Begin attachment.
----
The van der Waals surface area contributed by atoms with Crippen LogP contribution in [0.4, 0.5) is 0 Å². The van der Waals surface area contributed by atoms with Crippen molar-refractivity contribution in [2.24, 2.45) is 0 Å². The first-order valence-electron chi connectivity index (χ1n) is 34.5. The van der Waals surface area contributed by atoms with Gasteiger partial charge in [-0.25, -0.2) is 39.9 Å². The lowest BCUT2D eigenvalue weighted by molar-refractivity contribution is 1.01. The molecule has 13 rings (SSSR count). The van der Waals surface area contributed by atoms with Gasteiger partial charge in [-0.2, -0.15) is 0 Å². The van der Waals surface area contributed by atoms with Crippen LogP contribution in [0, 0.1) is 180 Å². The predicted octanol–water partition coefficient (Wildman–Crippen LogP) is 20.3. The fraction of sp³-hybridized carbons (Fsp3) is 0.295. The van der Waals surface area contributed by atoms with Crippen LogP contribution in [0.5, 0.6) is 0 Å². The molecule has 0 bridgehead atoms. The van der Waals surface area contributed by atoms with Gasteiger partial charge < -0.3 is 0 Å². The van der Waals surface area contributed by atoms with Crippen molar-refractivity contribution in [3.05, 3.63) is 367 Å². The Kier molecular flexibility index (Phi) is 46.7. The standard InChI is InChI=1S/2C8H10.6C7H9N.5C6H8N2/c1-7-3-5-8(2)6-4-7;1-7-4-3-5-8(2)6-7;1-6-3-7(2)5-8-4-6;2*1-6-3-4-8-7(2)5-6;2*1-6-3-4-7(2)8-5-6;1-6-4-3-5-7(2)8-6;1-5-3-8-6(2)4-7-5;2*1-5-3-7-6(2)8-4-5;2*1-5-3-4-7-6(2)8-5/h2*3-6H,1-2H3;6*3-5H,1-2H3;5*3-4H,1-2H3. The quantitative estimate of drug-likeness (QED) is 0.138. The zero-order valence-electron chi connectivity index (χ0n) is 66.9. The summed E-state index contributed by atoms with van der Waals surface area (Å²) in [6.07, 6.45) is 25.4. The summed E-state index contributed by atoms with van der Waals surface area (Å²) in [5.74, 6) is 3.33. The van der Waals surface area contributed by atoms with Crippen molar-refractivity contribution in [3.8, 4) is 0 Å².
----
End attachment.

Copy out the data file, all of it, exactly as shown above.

The van der Waals surface area contributed by atoms with Crippen LogP contribution in [0.4, 0.5) is 0 Å². The van der Waals surface area contributed by atoms with Crippen molar-refractivity contribution in [2.24, 2.45) is 0 Å². The first-order valence-electron chi connectivity index (χ1n) is 34.5. The van der Waals surface area contributed by atoms with Gasteiger partial charge in [-0.25, -0.2) is 39.9 Å². The lowest BCUT2D eigenvalue weighted by molar-refractivity contribution is 1.01. The molecule has 13 rings (SSSR count). The van der Waals surface area contributed by atoms with Gasteiger partial charge in [-0.2, -0.15) is 0 Å². The van der Waals surface area contributed by atoms with Crippen LogP contribution in [0, 0.1) is 180 Å². The predicted octanol–water partition coefficient (Wildman–Crippen LogP) is 20.3. The fraction of sp³-hybridized carbons (Fsp3) is 0.295. The van der Waals surface area contributed by atoms with Crippen LogP contribution in [0.5, 0.6) is 0 Å². The molecule has 0 bridgehead atoms. The van der Waals surface area contributed by atoms with Gasteiger partial charge < -0.3 is 0 Å². The van der Waals surface area contributed by atoms with Crippen molar-refractivity contribution in [3.05, 3.63) is 367 Å². The Kier molecular flexibility index (Phi) is 46.7. The standard InChI is InChI=1S/2C8H10.6C7H9N.5C6H8N2/c1-7-3-5-8(2)6-4-7;1-7-4-3-5-8(2)6-7;1-6-3-7(2)5-8-4-6;2*1-6-3-4-8-7(2)5-6;2*1-6-3-4-7(2)8-5-6;1-6-4-3-5-7(2)8-6;1-5-3-8-6(2)4-7-5;2*1-5-3-7-6(2)8-4-5;2*1-5-3-4-7-6(2)8-5/h2*3-6H,1-2H3;6*3-5H,1-2H3;5*3-4H,1-2H3. The quantitative estimate of drug-likeness (QED) is 0.138. The zero-order valence-electron chi connectivity index (χ0n) is 66.9. The summed E-state index contributed by atoms with van der Waals surface area (Å²) in [6.07, 6.45) is 25.4. The summed E-state index contributed by atoms with van der Waals surface area (Å²) in [5.74, 6) is 3.33. The van der Waals surface area contributed by atoms with Crippen molar-refractivity contribution in [3.8, 4) is 0 Å².